(Birmingham, AL) The most recent fallout from the mortgage crisis that began last summer is now rearing it's ugly head in the form of Fannie Mae approved loans that cannot get insured by Mortgage Insurance companies.
Mortgage insurance companies, spurred on by recent recommendations in congress, are tightening their credit standards for providing insurance. Without mortgage insurance, borrowers are forced to provide a down payment equal to 20% of the purchase price of a home - something very few home buyers can afford to do. Just this past week, mortgage insurance companies raised their credit score requirement to 620, effectively cutting out 50% of home buyers from the home buying market. The move came unnanounced and without any notice to lenders or to Fannie Mae.
In fact, lenders are still approving loans that meet Fannie Mae guidelines for purchase in the secondary market, but then find, just before closing, that there is no mortgage insurance available to insure the loan. Without insurance on money loaned that is over 80% of the value of the property, the loan is declined. Buyers that have a "loan approval" from a lender should immediately ask their lender if the lender can get their loan insured. Otherwise, homebuyers could spend hundreds and even thousands in the days leading up to the closing only to find, at the last minute, that loan insurance is not available to them.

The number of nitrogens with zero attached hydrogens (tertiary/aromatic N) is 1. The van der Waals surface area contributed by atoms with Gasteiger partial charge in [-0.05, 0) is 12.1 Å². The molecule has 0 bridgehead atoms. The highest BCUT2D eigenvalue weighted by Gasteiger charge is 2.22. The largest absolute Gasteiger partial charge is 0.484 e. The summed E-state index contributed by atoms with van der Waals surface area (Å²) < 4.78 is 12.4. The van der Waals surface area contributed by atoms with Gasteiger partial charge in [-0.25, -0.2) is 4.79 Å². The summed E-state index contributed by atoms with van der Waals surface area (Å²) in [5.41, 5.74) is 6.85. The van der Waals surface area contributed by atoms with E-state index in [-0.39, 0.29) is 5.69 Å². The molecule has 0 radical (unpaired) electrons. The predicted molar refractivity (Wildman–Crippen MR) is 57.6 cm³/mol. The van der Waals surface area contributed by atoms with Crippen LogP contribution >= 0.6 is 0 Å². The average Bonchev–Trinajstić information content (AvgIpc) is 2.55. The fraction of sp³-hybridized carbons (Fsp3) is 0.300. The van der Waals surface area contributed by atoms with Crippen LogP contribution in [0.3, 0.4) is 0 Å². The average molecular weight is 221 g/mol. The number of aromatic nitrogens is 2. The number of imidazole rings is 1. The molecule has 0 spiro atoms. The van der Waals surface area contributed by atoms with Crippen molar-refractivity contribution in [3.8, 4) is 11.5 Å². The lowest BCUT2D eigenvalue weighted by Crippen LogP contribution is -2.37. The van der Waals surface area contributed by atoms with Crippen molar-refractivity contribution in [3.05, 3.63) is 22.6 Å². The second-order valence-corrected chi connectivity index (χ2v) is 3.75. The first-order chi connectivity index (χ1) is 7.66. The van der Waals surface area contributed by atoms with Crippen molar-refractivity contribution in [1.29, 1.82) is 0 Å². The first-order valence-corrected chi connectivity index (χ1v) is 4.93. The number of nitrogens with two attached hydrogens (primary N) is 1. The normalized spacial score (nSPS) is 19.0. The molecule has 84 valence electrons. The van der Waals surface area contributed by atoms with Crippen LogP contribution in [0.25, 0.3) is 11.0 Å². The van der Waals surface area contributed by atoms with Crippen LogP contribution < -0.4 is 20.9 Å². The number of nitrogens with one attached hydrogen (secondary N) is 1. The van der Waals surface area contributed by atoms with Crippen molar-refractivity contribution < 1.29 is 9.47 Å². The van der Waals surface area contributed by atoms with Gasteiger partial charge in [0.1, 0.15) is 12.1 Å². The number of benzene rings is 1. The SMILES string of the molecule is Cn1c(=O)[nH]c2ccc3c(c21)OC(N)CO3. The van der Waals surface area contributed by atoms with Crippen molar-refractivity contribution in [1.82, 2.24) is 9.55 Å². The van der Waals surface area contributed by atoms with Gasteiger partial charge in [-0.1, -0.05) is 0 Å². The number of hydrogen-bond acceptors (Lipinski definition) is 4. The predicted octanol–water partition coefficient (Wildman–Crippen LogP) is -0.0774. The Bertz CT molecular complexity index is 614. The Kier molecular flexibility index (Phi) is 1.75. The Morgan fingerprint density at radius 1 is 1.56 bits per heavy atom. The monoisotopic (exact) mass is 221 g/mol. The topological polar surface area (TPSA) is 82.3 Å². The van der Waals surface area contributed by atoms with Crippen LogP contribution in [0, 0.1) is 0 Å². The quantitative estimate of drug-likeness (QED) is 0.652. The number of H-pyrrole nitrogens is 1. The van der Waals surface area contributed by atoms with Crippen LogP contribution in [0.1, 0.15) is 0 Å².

This move by the Mortgage Insurance companies will only add fuel to the fire that is the current US Housing market. By effectively eliminating more home buyers from the market, at a time when the housing market needs more buyers, not fewer, the mortgage insurance companies have put another nail in the coffin of the housing market. The resulting effect on the market will be an even bigger drop in home prices. The immediate impact of this new policy will be felt quickly in the market, not over time as has been the case with loan defaults, adjusting loan interest rates, and foreclosures.
Be forewarned: if you are a seller, drop your price now before the market itself forces an even larger price reduction. If you are a home buyer, your credit score must be above 620 or you cannot get a loan.